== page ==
One thing guys, due to the extra decoders that come with the SoC of the M1 Pro and M1 Max, the benchmarks do not show all the real capacity that these processors are capable of producing.
However, let’s see how they look on the GeekBench 5:
When we do the multicore calculation when the figure shoots up, since in this M1 Pro we have 10 CPU cores and 16 GPU cores:
Let’s look at the case of Cinebench R23. Here the images are somewhat more contextualized that are used in their different types of measurements and obtaining results:
Then I went on to do a more realistic test, with a compression test that is often used to measure encoding speed in Final Cut Pro: the BruceX test.
The BruceX test is a project with a high resolution (5120x2700 at 24fps) and it measures the time in which we create the final file from the .fcpbundle. We got it on your website. I leave the link here in case you want to do the test yourself.
I took five samples and obtained the mean value, which gave us a result of 10.35 seconds to generate it, disabling the rendering in the second term to avoid the generation of buffer and forcing the complete calculation of the entire stream. To put you in context, I did these same tests last year and with the MacBook Air M1, it gave me about 21.12 seconds, and on the MacBook Pro M1, 18.46 seconds.
The last test I ran was the hard drive. I did the BlackMagic Disk Speed test to measure the speed of the new ultra-fast SSDs that can reach speeds of up to 7.4 Gb / s on the higher models. As you can see in the tests, 5.7Gb / s in writing and 5.2Gb / s in reading, an extremely good value, this means that it is perfect for handling large files with applications that make intensive use of them.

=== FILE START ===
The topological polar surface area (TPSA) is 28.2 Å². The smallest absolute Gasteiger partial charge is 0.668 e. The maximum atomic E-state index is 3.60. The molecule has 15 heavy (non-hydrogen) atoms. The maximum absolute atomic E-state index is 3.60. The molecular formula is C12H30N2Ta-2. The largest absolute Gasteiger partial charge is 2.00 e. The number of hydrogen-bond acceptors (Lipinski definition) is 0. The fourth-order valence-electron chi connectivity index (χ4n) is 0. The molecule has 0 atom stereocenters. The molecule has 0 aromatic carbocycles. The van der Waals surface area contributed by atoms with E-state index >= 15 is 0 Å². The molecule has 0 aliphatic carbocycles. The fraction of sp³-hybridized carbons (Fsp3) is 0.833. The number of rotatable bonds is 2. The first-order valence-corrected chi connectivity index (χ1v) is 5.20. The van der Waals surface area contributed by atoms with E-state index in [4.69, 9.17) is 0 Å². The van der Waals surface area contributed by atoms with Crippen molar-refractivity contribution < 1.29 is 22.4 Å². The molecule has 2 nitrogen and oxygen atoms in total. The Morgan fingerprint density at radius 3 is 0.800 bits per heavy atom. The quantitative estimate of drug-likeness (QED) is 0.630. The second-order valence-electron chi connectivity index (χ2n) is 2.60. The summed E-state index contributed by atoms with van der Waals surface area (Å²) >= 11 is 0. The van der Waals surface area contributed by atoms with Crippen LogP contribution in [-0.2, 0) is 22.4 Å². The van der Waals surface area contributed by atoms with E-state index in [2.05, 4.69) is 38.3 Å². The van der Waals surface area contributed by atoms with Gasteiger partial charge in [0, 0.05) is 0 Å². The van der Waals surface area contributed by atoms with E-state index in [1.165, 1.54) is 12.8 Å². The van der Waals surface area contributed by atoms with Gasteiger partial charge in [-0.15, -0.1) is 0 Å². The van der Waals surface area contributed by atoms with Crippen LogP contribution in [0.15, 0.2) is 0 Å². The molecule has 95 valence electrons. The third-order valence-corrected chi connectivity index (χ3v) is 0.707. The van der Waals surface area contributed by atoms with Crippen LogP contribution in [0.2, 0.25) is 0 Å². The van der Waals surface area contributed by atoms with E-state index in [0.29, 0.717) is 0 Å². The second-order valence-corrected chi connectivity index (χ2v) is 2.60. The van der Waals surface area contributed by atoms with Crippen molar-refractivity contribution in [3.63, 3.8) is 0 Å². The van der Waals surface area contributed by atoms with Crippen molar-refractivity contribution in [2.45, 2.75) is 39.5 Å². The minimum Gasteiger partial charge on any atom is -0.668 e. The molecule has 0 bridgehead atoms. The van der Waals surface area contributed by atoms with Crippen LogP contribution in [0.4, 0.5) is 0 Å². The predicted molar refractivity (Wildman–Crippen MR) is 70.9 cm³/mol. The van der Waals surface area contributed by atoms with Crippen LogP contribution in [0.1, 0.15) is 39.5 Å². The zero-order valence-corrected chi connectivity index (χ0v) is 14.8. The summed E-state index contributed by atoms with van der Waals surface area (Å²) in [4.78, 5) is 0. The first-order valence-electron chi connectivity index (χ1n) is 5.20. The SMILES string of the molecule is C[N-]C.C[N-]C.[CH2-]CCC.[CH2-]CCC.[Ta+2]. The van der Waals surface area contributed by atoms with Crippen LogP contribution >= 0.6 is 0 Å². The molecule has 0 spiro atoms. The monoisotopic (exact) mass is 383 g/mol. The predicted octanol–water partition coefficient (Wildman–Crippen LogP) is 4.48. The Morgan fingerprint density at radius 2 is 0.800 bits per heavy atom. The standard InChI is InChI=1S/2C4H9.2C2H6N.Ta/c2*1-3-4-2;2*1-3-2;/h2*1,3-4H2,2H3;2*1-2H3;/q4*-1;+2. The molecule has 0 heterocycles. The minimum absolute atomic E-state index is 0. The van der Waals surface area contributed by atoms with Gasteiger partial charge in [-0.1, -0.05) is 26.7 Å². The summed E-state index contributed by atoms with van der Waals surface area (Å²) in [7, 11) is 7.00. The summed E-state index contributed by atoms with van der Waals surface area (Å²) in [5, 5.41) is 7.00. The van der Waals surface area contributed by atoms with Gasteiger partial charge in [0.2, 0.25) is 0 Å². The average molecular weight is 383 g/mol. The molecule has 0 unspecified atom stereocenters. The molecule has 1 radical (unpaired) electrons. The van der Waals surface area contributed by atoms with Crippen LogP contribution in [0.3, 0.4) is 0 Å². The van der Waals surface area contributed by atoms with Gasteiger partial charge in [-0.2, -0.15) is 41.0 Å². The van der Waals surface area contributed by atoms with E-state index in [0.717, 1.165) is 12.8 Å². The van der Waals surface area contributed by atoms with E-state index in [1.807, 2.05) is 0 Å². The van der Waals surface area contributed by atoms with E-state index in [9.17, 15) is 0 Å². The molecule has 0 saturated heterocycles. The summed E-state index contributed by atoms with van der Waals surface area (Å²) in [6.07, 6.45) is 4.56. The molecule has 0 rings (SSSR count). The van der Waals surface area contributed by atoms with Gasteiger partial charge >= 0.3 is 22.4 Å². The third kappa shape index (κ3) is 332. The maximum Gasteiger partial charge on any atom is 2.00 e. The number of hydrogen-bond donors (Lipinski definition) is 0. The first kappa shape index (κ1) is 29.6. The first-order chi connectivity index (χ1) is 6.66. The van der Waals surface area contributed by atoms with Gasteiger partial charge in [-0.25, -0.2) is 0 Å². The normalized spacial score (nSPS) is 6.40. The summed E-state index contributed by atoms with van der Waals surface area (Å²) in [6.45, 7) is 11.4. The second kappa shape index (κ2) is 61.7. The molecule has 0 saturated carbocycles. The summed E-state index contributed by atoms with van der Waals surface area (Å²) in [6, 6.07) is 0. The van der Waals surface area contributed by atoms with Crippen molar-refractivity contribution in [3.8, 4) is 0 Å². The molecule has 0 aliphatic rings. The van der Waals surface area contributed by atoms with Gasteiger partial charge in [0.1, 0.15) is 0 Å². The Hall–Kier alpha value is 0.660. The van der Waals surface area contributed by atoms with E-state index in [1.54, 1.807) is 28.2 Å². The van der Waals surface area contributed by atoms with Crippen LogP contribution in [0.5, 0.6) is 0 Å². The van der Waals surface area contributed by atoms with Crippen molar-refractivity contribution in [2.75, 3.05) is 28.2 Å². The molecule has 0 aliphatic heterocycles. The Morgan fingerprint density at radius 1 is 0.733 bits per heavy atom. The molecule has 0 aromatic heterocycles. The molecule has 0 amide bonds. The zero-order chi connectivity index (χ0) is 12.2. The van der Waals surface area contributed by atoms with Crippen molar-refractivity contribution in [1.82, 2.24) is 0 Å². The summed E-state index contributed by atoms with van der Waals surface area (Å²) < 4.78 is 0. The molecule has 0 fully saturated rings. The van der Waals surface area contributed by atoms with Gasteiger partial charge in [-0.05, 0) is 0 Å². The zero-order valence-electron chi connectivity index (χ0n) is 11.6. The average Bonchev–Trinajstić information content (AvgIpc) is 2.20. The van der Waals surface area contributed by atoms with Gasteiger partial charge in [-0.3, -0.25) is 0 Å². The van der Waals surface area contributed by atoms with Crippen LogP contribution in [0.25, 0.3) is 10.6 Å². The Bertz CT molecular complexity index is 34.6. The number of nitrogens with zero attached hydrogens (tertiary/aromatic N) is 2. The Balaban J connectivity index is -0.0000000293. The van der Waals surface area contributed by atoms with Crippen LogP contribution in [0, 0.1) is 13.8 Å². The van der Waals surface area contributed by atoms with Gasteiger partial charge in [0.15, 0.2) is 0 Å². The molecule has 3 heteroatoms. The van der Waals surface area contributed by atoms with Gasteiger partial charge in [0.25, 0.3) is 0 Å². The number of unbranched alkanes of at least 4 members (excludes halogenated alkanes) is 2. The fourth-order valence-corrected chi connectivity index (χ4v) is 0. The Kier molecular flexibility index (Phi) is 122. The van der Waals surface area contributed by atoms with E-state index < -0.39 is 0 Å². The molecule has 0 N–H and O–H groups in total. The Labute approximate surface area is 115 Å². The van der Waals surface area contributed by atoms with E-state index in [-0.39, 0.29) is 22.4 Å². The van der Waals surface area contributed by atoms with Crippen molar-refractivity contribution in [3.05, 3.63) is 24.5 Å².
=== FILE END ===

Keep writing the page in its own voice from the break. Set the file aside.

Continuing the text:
By the way, the battery life is pretty good. I turned on the MacBook at 9:30 in the morning and prevented it from going to sleep using Jiggler, an app that prevents the Mac from going to sleep by naturally moving the mouse continuously when I touch it. Then I played videos non-stop on Apple TV +. Also use Safari, Outlook, Notion, Spotify, Slack, Ulysses. I even played Little Orpheus, plus all the aforementioned tests … The screen brightness was at 50%. Remember that it has been used with the screen all the time. The battery ran out around 8:30 p.m.
One last thing: MagSafe is back… for the third time!
Apple is adept at taking things away and then putting them back in again a couple of years later and creating that sense of nostalgia. There is one thing that I must clarify and that is that when reincorporating products, it does so with a tremendous improvement. It has been redesigned to support much more load, and also to do it quickly It is a little smaller than the MagSafe 2, but it also has LEDs that indicate through the usual traffic light colors how the Mac is charging.
This MacBook Pro is a spectacular product in every way: designed from the inside out without leaving anything in between and with a power that is surprising in an industry where processors no longer attract so much attention. We can find the basic model from $2,499.00
(This review was previously published on Medium)